When holidaying at Clacton, I managed to avoid any clashes between Mods and Rockers. But you couldn’t avoid hearing about them as even the national press were interested. The worst was at Easter Bank Holiday in 1964, before my first visit, but it seems the ‘terror’ was in any case vastly exaggerated.

For home-grown live talent, e.g. Georgie Fame, Alan Price, Rod Stewart, Eric Burdon, Chris Farlowe, Long John Baldry, and their ilk, London’s West End was the place to be – especially the Scene in Windmill Street, and the Marquee and the Flamingo in Wardour Street.

Incidentally, it was on arriving back at Stepney Green underground late on the 22nd November 1963 that the ticket collector told me that Kennedy had been assassinated. This completely ruined what had been a great evening of ska at Leyton Town Hall – a passing phase, along with the maxi skirt I was wearing which had been popularised by Bonnie in Bonnie and Clyde.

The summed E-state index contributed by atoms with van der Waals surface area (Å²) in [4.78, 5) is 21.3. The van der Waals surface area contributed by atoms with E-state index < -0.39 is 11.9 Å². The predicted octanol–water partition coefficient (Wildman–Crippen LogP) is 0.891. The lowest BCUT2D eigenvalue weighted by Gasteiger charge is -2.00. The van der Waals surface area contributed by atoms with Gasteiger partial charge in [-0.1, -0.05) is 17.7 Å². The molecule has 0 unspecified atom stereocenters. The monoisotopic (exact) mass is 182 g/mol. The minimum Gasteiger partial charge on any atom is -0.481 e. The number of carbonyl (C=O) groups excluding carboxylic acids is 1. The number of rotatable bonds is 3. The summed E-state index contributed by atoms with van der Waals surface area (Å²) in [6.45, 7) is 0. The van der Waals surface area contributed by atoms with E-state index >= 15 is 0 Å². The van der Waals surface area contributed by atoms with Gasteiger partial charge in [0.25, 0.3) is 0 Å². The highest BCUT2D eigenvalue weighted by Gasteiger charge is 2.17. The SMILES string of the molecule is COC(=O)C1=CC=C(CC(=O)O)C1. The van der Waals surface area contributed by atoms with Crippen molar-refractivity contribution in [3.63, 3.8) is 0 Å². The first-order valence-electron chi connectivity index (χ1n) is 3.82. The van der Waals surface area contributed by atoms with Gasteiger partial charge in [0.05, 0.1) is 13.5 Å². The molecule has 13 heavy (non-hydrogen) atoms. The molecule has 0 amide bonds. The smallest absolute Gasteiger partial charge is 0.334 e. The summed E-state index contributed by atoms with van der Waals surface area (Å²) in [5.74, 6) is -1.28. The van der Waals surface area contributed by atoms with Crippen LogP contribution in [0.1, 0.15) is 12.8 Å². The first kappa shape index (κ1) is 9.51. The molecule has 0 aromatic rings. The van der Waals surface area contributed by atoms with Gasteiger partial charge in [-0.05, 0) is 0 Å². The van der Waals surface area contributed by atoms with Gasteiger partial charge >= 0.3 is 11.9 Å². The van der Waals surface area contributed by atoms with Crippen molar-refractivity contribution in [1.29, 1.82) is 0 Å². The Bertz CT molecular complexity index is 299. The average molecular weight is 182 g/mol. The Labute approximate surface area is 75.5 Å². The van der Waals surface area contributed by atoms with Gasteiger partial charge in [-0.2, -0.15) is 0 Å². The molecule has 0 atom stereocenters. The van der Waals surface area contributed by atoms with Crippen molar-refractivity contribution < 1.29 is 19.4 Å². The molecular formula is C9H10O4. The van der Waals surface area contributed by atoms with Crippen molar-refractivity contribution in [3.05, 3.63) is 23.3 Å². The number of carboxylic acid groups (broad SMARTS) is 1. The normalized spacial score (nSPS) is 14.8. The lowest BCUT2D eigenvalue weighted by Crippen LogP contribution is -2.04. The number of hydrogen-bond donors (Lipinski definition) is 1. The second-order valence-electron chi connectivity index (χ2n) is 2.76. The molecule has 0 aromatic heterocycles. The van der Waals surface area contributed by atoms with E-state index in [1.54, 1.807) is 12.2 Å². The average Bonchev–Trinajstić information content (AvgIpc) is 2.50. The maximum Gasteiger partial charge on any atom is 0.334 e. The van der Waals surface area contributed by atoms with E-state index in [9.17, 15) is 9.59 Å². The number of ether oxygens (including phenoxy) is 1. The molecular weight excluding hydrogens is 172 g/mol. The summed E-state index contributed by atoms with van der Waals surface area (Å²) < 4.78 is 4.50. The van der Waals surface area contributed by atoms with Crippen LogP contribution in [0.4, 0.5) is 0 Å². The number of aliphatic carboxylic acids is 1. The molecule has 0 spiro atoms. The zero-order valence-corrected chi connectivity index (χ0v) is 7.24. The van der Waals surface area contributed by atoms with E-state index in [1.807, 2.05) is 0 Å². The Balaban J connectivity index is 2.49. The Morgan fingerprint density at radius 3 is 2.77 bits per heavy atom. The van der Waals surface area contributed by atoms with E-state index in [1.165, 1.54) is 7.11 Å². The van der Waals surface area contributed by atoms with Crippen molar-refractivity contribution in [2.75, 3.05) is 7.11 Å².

As a devotee of the early Beatles’ music, I joined their fan club, and remember a concert for fan club members ‘from the South’ in December 1963. This meant travelling all the way across London to the Wimbledon Palais, but was well worth it because after their performance, fans had the chance to meet them. We had to queue up and had the opportunity to shake four famous hands before being ushered out, but if you chatted up the security guard, you could manage to get round a second or even a third time. Oh, heady days.